Like Hillary, Harrison saw legal abortion as moral. He waxed religious in searching for words to characterize it. He described his patients as “born again,” even while conceding, “I am destroying life.” He candidly called himself an “abortionist” — a term of derision employed by abortion foes. “You don’t understand,” he reprimanded me. “I consider what I do very pro-life. I am saving lives when I do abortions.”
Harrison was not reticent with me. He had a forceful personality, possessed by a righteous certainty that he was doing the right thing. He tried to convince me. He sent me a copy of his book, which sits on my office shelf to this day, in which he graciously inscribed, “For a kind and generous Paul Kengor.” The title is There is a Bomb in Gilead, a fictional work set in a town called “Gilead” just before Easter Sunday in the mid-1980s, in which the town’s “abortionist,” a “Dr. Hobson,” saves a “beautiful young unwed mother of two” who is pregnant a third time. Dr. Hobson, a self-autobiographical character for Dr. Harrison, spares the beautiful mom from the menace of her undesired fetus and the still-worse menaces: the “pro-life religious fundamentalists” who declare an “uncivil war” on the little town and the unwed mother.
The “lessons to be learned” in the book, wrote Harrison, “are as timely as … tomorrow’s headlines.”
William Harrison never expressed regret over the thousands of unborn babies whose lives he snuffed out. He would go to his grave viewing himself as having fought the good fight.
Harrison died of Leukemia in September 2010. The death from cancer was ironic, given the glowing tribute to him in the New York Times:
“Oh, God, doctor, I was hoping it was cancer.”
Those words so affected Dr. William Harrison that for years, he said, he could not repeat them. They made him break down in tears.
The woman who spoke them — black, poor and middle-aged — had come in 1967 to the Arkansas hospital where Dr. Harrison was a medical student in obstetrics. A doctor, after examining her swollen belly, had told her she was pregnant.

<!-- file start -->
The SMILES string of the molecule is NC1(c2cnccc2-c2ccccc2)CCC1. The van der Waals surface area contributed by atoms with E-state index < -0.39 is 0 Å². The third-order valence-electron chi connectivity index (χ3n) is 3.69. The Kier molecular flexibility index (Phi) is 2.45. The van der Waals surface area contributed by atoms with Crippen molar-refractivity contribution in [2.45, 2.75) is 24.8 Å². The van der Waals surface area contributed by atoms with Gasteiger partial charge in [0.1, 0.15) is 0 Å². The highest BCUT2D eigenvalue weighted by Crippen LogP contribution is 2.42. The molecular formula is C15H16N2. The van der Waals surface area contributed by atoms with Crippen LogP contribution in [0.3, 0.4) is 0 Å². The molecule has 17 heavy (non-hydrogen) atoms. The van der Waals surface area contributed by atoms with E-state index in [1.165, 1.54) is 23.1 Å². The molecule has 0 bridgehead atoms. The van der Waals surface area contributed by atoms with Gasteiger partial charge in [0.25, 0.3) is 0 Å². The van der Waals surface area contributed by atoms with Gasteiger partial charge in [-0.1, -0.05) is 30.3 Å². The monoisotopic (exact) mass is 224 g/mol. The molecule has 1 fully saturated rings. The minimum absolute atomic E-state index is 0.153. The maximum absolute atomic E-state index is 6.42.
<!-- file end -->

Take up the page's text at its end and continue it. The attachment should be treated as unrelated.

Only in the wretched world of New York Times Culture-of-Death liberalism could this be seen as a touching opening to the story of a man’s life. How perfectly progressive of the Times, how Margaret Sanger-like: A poor black woman comes to Harrison with something happening around her belly. Ultimate catastrophe strikes when she learns that it’s a baby inside. Yes, a baby — worse, that is, than cancer. Deliverance can come only with the benevolent blade of the knife-wielding abortionist.
The caring doctor is moved to tears at the tragedy (as no doubt were the Times’ faithful readers). He thus at that pivotal moment feels and heeds his call, his vocation: abortion. The next line in the Times piece sheds light on the path of compassion for Harrison that lay ahead: “Dr. Harrison went on to perform 20,000 or so abortions over three decades.”
Yes, 20,000 abortions.
And sadly, lamented the Times, this hero to women “became a frequent target of abortion protesters,” who the stoic freedom fighter “castigated … as ‘right-wing crazies.’”
“For decades, he was the only doctor in the region willing to provide the procedure,” reported the Times in admiration. “In typically flamboyant language, he said, ‘I have chosen to ride this tiger unquietly, raking its side with verbal spurs, swinging my hat and whooping like a cowboy.’”